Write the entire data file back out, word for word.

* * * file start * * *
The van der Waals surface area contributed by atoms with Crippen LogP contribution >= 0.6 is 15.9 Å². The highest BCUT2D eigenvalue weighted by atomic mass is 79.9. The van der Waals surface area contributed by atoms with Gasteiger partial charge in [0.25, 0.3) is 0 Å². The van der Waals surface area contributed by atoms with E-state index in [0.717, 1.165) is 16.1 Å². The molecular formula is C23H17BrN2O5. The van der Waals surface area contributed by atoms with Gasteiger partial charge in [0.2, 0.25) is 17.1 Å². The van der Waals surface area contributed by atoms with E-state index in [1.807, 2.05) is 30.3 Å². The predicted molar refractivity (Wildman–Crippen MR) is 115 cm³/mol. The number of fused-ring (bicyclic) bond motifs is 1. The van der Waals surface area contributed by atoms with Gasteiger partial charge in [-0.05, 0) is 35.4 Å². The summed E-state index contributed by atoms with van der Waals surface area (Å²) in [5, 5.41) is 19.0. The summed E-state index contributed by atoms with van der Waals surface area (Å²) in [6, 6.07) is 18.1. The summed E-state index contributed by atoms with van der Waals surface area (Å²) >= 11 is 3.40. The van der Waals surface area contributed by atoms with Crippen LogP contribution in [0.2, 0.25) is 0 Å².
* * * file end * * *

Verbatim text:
The van der Waals surface area contributed by atoms with Crippen LogP contribution >= 0.6 is 15.9 Å². The highest BCUT2D eigenvalue weighted by atomic mass is 79.9. The van der Waals surface area contributed by atoms with Gasteiger partial charge in [0.25, 0.3) is 0 Å². The van der Waals surface area contributed by atoms with E-state index in [0.717, 1.165) is 16.1 Å². The molecular formula is C23H17BrN2O5. The van der Waals surface area contributed by atoms with Gasteiger partial charge in [0.2, 0.25) is 17.1 Å². The van der Waals surface area contributed by atoms with E-state index in [1.807, 2.05) is 30.3 Å². The predicted molar refractivity (Wildman–Crippen MR) is 115 cm³/mol. The number of fused-ring (bicyclic) bond motifs is 1. The van der Waals surface area contributed by atoms with Gasteiger partial charge in [-0.05, 0) is 35.4 Å². The summed E-state index contributed by atoms with van der Waals surface area (Å²) in [5, 5.41) is 19.0. The summed E-state index contributed by atoms with van der Waals surface area (Å²) in [6, 6.07) is 18.1. The summed E-state index contributed by atoms with van der Waals surface area (Å²) >= 11 is 3.40. The van der Waals surface area contributed by atoms with Crippen LogP contribution in [0.2, 0.25) is 0 Å².